Whether you’re a Trekker or not, if you grew up any time in the past three decades, Star Trek: The Next Generation is unquestionably a part of your popular culture. The founding father of the ’90s syndication boom, ST:TNG owned Saturday nights in most markets, beating out network programming, and leaving a lasting impact as one of the few “re-imaginations” of a classic that managed to both satisfy longtime fans and bring in new ones.
The show was also a part of a major trend starting in the late 1980s, in which the television industry made a move from editing their programs on film, like movies do, to the far cheaper and more efficient videotape formats. Not only could they composite things like visual effects in real time, but it also gave them more time to spend fine tuning the editing of an episode before it aired. Unfortunately, this shortcut has come back to bite the industry in the tuckus when it comes to the long term viability of their assets, and so studios have taken their gems and begun reconstructing them from scratch in high definition. While a sitcom like Seinfeld or Friends is a fairly straightforward affair, genre programming like TNG has to have a full effects team recreating every transporter, every phaser, every time someone even walks in front of a viewscreen in a painstaking process that takes nearly a month per episode from start to finish. In this case, the results are worth it. The Next Generation is ready for the future.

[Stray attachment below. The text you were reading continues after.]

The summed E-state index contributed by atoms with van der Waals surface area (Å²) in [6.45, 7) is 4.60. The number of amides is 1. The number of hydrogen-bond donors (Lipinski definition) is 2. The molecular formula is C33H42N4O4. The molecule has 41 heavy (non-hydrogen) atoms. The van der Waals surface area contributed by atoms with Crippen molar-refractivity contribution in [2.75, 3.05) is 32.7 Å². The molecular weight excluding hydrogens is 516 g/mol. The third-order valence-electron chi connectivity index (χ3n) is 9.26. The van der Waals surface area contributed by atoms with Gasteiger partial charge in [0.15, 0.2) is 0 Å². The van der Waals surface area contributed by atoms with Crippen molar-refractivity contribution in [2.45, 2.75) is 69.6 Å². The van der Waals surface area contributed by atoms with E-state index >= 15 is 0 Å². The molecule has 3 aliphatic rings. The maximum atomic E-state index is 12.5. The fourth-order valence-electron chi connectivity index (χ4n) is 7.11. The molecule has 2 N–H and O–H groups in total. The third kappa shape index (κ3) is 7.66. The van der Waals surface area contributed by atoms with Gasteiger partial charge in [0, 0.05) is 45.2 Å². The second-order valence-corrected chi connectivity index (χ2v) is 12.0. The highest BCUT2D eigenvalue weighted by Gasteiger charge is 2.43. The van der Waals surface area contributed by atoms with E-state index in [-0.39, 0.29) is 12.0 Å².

Designed to whet the appetite for the full season sets to come with a selection of episodes from across the series’ 7 year run, The Next Level is a sampler release that exposes both the limiting realities of television production as well as the care that went into producing the show (not to mention the newly remastered high-definition versions thereof). If there’s anything to criticize about the quality of the video, is that it’s almost too good. Shipboard scenes are often shot with very bright, flat lighting, and some of the shots get so crisp and contrasty, they almost appear to be captured on HD video instead of film, a look I found a tad distracting. While the pilot is the worst offender, the later episodes had higher budgets and more dynamic lighting design that create a much more even, film-like experience. The new sound design is a bit of a blessing and a curse. The soundfield is open and airy compared to the Dolby Digital mixes from the DVDs, but the bass is a bit overwhelming at times, especially with the constant shipboard thrum, and the center channel is a bit low at times, making dialogue a bit more difficult to understand than I’d like.
Nitpicking aside, for anyone familiar with the material, this is a startling upgrade. Uniforms are finally really red, the gold sheen of Data’s makeup is as subtly apparent as Spock’s green was in the HD upgrade of the original series, and everything has become solid instead of that hazy analogness that has always plagued the show in the past. Don’t come in expecting Lost-like HD delciousness — you aren’t going to get it — but what you will get is the greatest of all Star Trek shows archived for decades to come in a form you can throw on the biggest home theater screens without a problem. Hopefully these sets will sell to a level where CBS can justify a similar remaster for Deep Space Nine, and, begrudgingly, Voyager, so that the whole franchise lives in the 21st century through the 24th.